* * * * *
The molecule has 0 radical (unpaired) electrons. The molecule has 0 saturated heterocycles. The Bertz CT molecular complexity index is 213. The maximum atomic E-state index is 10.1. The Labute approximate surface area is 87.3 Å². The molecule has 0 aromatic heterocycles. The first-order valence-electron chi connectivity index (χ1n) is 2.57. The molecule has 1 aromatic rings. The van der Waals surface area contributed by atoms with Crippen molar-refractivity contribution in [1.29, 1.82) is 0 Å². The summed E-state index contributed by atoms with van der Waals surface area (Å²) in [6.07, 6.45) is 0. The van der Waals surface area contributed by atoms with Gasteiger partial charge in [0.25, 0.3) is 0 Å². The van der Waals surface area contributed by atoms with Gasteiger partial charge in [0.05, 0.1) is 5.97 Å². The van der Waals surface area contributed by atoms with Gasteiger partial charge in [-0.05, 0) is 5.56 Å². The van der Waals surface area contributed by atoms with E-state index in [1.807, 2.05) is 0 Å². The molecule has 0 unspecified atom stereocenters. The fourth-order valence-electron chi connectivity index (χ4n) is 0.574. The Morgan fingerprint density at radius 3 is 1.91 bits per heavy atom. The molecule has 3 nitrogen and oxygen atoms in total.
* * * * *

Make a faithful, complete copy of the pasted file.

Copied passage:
The molecule has 0 radical (unpaired) electrons. The molecule has 0 saturated heterocycles. The Bertz CT molecular complexity index is 213. The maximum atomic E-state index is 10.1. The Labute approximate surface area is 87.3 Å². The molecule has 0 aromatic heterocycles. The first-order valence-electron chi connectivity index (χ1n) is 2.57. The molecule has 1 aromatic rings. The van der Waals surface area contributed by atoms with Crippen molar-refractivity contribution in [1.29, 1.82) is 0 Å². The summed E-state index contributed by atoms with van der Waals surface area (Å²) in [6.07, 6.45) is 0. The van der Waals surface area contributed by atoms with Gasteiger partial charge in [0.25, 0.3) is 0 Å². The van der Waals surface area contributed by atoms with Gasteiger partial charge in [0.05, 0.1) is 5.97 Å². The van der Waals surface area contributed by atoms with Gasteiger partial charge in [-0.05, 0) is 5.56 Å². The van der Waals surface area contributed by atoms with E-state index in [1.807, 2.05) is 0 Å². The molecule has 0 unspecified atom stereocenters. The fourth-order valence-electron chi connectivity index (χ4n) is 0.574. The Morgan fingerprint density at radius 3 is 1.91 bits per heavy atom. The molecule has 3 nitrogen and oxygen atoms in total.